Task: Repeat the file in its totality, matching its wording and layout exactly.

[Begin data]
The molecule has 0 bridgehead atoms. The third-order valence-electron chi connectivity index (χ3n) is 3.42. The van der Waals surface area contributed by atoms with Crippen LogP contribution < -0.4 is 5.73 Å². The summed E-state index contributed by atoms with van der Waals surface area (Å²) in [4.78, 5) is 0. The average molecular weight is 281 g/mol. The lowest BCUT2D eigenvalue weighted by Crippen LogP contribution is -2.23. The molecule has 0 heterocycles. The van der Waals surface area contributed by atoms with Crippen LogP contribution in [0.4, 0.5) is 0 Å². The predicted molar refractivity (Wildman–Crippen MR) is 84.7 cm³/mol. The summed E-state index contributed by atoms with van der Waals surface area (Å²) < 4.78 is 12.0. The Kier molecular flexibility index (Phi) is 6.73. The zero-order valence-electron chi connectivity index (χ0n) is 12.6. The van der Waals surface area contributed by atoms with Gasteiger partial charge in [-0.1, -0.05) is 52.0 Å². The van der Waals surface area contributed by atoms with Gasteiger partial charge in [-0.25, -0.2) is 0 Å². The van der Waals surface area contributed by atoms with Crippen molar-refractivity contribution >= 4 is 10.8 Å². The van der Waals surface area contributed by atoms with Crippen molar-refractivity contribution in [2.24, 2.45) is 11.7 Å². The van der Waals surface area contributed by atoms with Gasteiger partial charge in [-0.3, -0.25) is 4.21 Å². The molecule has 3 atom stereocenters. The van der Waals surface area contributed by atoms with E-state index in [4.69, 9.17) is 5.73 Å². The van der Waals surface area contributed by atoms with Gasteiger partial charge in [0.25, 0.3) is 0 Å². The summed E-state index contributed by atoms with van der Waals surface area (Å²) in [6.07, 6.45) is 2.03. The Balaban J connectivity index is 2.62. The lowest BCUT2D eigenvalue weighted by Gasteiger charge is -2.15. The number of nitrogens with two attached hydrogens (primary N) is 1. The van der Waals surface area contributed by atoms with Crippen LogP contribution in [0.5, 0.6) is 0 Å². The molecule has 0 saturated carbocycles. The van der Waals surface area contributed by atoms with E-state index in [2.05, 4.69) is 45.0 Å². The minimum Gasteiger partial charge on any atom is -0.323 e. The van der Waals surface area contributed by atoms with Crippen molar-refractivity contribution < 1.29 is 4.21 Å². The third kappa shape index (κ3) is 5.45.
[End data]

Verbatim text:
The molecule has 0 bridgehead atoms. The third-order valence-electron chi connectivity index (χ3n) is 3.42. The van der Waals surface area contributed by atoms with Crippen LogP contribution < -0.4 is 5.73 Å². The summed E-state index contributed by atoms with van der Waals surface area (Å²) in [4.78, 5) is 0. The average molecular weight is 281 g/mol. The lowest BCUT2D eigenvalue weighted by Crippen LogP contribution is -2.23. The molecule has 0 heterocycles. The van der Waals surface area contributed by atoms with Crippen LogP contribution in [0.4, 0.5) is 0 Å². The predicted molar refractivity (Wildman–Crippen MR) is 84.7 cm³/mol. The summed E-state index contributed by atoms with van der Waals surface area (Å²) < 4.78 is 12.0. The Kier molecular flexibility index (Phi) is 6.73. The zero-order valence-electron chi connectivity index (χ0n) is 12.6. The van der Waals surface area contributed by atoms with Gasteiger partial charge in [-0.1, -0.05) is 52.0 Å². The van der Waals surface area contributed by atoms with Gasteiger partial charge in [-0.25, -0.2) is 0 Å². The van der Waals surface area contributed by atoms with Crippen molar-refractivity contribution >= 4 is 10.8 Å². The van der Waals surface area contributed by atoms with Crippen molar-refractivity contribution in [2.24, 2.45) is 11.7 Å². The van der Waals surface area contributed by atoms with Gasteiger partial charge in [-0.3, -0.25) is 4.21 Å². The molecule has 3 atom stereocenters. The van der Waals surface area contributed by atoms with E-state index in [4.69, 9.17) is 5.73 Å². The van der Waals surface area contributed by atoms with Gasteiger partial charge in [0.25, 0.3) is 0 Å². The summed E-state index contributed by atoms with van der Waals surface area (Å²) in [6.07, 6.45) is 2.03. The Balaban J connectivity index is 2.62. The lowest BCUT2D eigenvalue weighted by Gasteiger charge is -2.15. The number of nitrogens with two attached hydrogens (primary N) is 1. The van der Waals surface area contributed by atoms with Crippen LogP contribution in [0.5, 0.6) is 0 Å². The molecule has 0 saturated carbocycles. The van der Waals surface area contributed by atoms with E-state index in [2.05, 4.69) is 45.0 Å². The minimum Gasteiger partial charge on any atom is -0.323 e. The van der Waals surface area contributed by atoms with Crippen molar-refractivity contribution < 1.29 is 4.21 Å². The third kappa shape index (κ3) is 5.45.